Thursday, August 23, 2012

National Council on Disability Calls for Phaseout of Subminimum Wage

Big news.  See this report that the NCD transmitted to the President today.  Here are the report's key findings, as summarized in the introduction:
Sheltered workshops are ineffective at transitioning individuals with disabilities to integrated employment. According to the 2001 investigation by the Government Accountability Office into the 14(c) program, only approximately 5% of sheltered workshops employees left to take a job in the community.[ii] 
According to the Centers for Medicare and Medicaid Services, Medicaid-financed pre-vocational services to sheltered workshops are, “not an end point, but a time limited (although no specific limit is given) service for the purpose of helping someone obtain competitive employment.”[iii] 
Individuals in supported employment who had previously been served in sheltered workshop settings do not show a higher rate of employment as compared to those who had gone straight to supported employment without ever being in a sheltered workshop.[iv] However, research indicates that those who had previously been in sheltered workshops had higher support costs and lower wages than comparable individuals who had never been in sheltered workshop settings.[v]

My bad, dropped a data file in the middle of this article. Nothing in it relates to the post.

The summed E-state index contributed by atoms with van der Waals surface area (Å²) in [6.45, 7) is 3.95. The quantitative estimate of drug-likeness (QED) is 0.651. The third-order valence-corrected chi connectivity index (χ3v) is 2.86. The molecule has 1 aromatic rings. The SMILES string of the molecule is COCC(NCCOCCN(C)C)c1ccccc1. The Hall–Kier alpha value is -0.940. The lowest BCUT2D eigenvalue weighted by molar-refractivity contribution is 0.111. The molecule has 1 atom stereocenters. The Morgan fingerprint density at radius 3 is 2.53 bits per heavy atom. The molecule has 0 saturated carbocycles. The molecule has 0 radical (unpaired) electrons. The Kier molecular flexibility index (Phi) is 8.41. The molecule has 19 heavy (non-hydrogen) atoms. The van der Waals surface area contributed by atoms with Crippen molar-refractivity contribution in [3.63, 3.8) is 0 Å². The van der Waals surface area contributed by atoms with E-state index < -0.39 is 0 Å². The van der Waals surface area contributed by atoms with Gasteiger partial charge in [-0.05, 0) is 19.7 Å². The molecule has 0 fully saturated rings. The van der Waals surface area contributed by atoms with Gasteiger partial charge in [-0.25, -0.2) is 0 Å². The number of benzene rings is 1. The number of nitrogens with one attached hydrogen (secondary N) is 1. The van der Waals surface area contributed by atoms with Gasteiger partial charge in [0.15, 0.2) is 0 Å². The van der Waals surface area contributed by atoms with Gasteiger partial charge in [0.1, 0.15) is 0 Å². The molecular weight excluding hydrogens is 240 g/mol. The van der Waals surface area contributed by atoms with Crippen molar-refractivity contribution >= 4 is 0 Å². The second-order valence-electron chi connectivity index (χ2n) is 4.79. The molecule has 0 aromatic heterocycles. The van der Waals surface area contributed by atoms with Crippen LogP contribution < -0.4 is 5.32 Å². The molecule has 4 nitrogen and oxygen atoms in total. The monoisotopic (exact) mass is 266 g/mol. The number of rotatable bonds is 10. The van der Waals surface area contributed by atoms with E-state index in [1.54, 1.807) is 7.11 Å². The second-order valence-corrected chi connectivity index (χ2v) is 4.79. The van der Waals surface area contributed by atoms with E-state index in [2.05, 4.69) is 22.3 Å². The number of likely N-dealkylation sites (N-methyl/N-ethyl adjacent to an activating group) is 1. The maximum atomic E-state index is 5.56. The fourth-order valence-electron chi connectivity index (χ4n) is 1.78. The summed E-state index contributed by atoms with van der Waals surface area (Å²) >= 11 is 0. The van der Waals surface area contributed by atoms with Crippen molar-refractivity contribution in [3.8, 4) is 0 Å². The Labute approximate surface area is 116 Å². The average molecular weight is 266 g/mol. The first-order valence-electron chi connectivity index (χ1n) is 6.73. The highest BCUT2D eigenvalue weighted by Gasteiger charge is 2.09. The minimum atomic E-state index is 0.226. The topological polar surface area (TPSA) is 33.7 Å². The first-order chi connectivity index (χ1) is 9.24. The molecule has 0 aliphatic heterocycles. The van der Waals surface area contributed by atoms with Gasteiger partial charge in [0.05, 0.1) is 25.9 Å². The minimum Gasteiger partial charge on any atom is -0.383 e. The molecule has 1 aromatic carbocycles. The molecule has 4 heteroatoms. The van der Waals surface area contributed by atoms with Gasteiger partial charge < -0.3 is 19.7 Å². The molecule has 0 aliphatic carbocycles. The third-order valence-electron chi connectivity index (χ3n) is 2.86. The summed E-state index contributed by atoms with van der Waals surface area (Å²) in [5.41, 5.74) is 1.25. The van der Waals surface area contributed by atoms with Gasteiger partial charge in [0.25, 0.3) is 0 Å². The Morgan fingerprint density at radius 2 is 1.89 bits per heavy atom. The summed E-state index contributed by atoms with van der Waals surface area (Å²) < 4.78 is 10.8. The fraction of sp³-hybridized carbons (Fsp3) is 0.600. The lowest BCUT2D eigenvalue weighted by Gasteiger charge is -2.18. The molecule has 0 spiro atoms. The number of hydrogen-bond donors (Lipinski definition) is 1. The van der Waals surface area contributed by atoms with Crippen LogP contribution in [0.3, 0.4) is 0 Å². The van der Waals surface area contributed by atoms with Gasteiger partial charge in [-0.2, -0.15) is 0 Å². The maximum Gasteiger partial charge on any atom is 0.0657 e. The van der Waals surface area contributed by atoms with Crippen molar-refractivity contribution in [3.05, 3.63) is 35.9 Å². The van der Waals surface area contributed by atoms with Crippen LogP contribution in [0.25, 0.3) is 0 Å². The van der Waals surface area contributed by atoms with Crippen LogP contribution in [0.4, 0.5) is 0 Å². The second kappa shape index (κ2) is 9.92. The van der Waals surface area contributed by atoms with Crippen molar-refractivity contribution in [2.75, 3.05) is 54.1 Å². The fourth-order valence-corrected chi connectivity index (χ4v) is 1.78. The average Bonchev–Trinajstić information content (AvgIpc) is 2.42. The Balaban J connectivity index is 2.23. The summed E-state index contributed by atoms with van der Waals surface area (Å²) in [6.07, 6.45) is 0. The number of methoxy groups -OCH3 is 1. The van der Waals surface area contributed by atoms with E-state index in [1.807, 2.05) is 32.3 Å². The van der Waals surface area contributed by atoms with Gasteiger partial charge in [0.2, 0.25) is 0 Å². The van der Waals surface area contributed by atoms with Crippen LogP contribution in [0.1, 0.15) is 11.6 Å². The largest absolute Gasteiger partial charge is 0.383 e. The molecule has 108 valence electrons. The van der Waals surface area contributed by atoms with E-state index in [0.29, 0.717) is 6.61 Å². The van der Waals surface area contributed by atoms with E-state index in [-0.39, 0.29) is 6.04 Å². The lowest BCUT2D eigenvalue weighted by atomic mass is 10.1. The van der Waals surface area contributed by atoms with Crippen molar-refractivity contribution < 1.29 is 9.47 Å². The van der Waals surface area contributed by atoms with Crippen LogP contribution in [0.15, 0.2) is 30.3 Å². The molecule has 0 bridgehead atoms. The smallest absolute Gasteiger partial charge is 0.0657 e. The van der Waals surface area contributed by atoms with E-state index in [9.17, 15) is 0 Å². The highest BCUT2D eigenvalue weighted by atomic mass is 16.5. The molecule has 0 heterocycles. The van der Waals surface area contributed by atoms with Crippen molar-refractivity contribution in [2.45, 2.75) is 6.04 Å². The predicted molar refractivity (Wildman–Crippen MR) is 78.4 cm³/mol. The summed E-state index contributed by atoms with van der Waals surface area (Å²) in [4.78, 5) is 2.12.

The 14(c) sub-minimum wage program is utilized primarily by non-profit or state-operated social services providers – specifically, sheltered workshops – rather than private, for-profit businesses. According to the GAO, 95% of all workers with disabilities being paid less than minimum wage under the 14(c) program were employed by sheltered workshops.[vi] 
Research indicates that employees receiving supported employment services generate lower cumulative costs than employees receiving sheltered workshop services and that whereas the cost-trend of supported employees shifts downward over time, the opposite is the case for individuals receiving sheltered workshop services.[vii]

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